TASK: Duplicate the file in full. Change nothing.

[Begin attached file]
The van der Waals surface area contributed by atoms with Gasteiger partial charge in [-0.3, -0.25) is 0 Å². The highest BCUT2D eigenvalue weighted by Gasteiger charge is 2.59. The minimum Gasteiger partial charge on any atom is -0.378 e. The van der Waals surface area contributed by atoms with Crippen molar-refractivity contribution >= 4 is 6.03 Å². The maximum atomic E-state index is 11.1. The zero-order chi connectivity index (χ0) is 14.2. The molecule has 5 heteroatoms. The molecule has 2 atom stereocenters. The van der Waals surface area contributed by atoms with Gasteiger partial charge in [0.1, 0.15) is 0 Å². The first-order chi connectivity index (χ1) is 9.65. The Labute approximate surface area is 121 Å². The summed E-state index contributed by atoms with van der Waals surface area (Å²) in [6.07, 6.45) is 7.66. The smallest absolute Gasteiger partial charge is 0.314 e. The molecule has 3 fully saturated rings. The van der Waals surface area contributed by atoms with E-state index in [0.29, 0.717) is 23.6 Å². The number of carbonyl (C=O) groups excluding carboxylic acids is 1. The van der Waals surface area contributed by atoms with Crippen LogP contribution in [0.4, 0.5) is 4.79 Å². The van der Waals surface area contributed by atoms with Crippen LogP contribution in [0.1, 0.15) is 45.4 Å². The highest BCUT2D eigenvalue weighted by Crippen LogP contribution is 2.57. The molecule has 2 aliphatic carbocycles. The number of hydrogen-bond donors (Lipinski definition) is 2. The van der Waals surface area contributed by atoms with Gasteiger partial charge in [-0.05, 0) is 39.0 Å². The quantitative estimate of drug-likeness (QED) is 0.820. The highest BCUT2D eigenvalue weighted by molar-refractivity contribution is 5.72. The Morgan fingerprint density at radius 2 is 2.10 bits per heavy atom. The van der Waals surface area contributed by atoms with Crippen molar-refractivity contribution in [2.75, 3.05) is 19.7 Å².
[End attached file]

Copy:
The van der Waals surface area contributed by atoms with Gasteiger partial charge in [-0.3, -0.25) is 0 Å². The highest BCUT2D eigenvalue weighted by Gasteiger charge is 2.59. The minimum Gasteiger partial charge on any atom is -0.378 e. The van der Waals surface area contributed by atoms with Crippen molar-refractivity contribution >= 4 is 6.03 Å². The maximum atomic E-state index is 11.1. The zero-order chi connectivity index (χ0) is 14.2. The molecule has 5 heteroatoms. The molecule has 2 atom stereocenters. The van der Waals surface area contributed by atoms with Gasteiger partial charge in [0.1, 0.15) is 0 Å². The first-order chi connectivity index (χ1) is 9.65. The Labute approximate surface area is 121 Å². The summed E-state index contributed by atoms with van der Waals surface area (Å²) in [6.07, 6.45) is 7.66. The smallest absolute Gasteiger partial charge is 0.314 e. The molecule has 3 fully saturated rings. The van der Waals surface area contributed by atoms with E-state index in [0.29, 0.717) is 23.6 Å². The number of carbonyl (C=O) groups excluding carboxylic acids is 1. The van der Waals surface area contributed by atoms with Crippen LogP contribution in [0.4, 0.5) is 4.79 Å². The van der Waals surface area contributed by atoms with Crippen LogP contribution in [0.1, 0.15) is 45.4 Å². The highest BCUT2D eigenvalue weighted by Crippen LogP contribution is 2.57. The molecule has 2 aliphatic carbocycles. The number of hydrogen-bond donors (Lipinski definition) is 2. The van der Waals surface area contributed by atoms with Gasteiger partial charge in [-0.05, 0) is 39.0 Å². The quantitative estimate of drug-likeness (QED) is 0.820. The highest BCUT2D eigenvalue weighted by molar-refractivity contribution is 5.72. The Morgan fingerprint density at radius 2 is 2.10 bits per heavy atom. The van der Waals surface area contributed by atoms with Crippen molar-refractivity contribution in [2.75, 3.05) is 19.7 Å².